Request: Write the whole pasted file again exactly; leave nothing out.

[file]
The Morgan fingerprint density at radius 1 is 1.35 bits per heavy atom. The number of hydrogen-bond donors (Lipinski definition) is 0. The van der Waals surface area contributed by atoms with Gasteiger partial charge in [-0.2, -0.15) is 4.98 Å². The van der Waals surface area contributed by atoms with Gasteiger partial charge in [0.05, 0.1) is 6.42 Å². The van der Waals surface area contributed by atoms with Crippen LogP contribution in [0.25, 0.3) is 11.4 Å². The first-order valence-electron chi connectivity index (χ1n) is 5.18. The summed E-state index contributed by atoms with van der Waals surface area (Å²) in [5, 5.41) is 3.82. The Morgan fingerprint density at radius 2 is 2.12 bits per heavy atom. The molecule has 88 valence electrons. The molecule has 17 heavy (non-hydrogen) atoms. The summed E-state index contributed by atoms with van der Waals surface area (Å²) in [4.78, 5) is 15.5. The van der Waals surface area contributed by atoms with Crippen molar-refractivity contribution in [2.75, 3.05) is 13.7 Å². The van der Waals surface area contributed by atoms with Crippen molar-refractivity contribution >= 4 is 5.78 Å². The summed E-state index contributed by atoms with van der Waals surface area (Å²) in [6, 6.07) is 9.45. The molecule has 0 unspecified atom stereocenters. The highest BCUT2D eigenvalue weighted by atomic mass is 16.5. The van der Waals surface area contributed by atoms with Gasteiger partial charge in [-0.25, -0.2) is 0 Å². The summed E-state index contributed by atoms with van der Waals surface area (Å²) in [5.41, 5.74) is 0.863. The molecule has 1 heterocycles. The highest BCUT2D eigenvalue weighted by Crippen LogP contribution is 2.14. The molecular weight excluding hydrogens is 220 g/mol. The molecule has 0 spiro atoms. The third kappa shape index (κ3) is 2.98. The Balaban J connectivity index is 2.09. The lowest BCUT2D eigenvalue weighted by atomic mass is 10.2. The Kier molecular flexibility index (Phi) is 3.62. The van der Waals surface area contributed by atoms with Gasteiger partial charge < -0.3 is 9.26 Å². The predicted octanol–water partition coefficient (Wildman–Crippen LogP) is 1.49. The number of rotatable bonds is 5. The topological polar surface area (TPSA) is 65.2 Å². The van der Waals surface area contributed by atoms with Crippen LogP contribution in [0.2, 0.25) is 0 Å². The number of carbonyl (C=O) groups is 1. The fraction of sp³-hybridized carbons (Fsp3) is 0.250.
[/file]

The Morgan fingerprint density at radius 1 is 1.35 bits per heavy atom. The number of hydrogen-bond donors (Lipinski definition) is 0. The van der Waals surface area contributed by atoms with Gasteiger partial charge in [-0.2, -0.15) is 4.98 Å². The van der Waals surface area contributed by atoms with Gasteiger partial charge in [0.05, 0.1) is 6.42 Å². The van der Waals surface area contributed by atoms with Crippen LogP contribution in [0.25, 0.3) is 11.4 Å². The first-order valence-electron chi connectivity index (χ1n) is 5.18. The summed E-state index contributed by atoms with van der Waals surface area (Å²) in [5, 5.41) is 3.82. The Morgan fingerprint density at radius 2 is 2.12 bits per heavy atom. The molecule has 88 valence electrons. The molecule has 17 heavy (non-hydrogen) atoms. The summed E-state index contributed by atoms with van der Waals surface area (Å²) in [4.78, 5) is 15.5. The van der Waals surface area contributed by atoms with Crippen molar-refractivity contribution in [2.75, 3.05) is 13.7 Å². The van der Waals surface area contributed by atoms with Crippen molar-refractivity contribution >= 4 is 5.78 Å². The summed E-state index contributed by atoms with van der Waals surface area (Å²) in [6, 6.07) is 9.45. The molecule has 0 unspecified atom stereocenters. The highest BCUT2D eigenvalue weighted by atomic mass is 16.5. The van der Waals surface area contributed by atoms with Gasteiger partial charge in [-0.25, -0.2) is 0 Å². The summed E-state index contributed by atoms with van der Waals surface area (Å²) in [5.41, 5.74) is 0.863. The molecule has 1 heterocycles. The highest BCUT2D eigenvalue weighted by Crippen LogP contribution is 2.14. The molecular weight excluding hydrogens is 220 g/mol. The molecule has 0 spiro atoms. The third kappa shape index (κ3) is 2.98. The Balaban J connectivity index is 2.09. The lowest BCUT2D eigenvalue weighted by atomic mass is 10.2. The Kier molecular flexibility index (Phi) is 3.62. The van der Waals surface area contributed by atoms with Gasteiger partial charge < -0.3 is 9.26 Å². The predicted octanol–water partition coefficient (Wildman–Crippen LogP) is 1.49. The number of rotatable bonds is 5. The topological polar surface area (TPSA) is 65.2 Å². The van der Waals surface area contributed by atoms with Crippen LogP contribution in [0.2, 0.25) is 0 Å². The number of carbonyl (C=O) groups is 1. The fraction of sp³-hybridized carbons (Fsp3) is 0.250.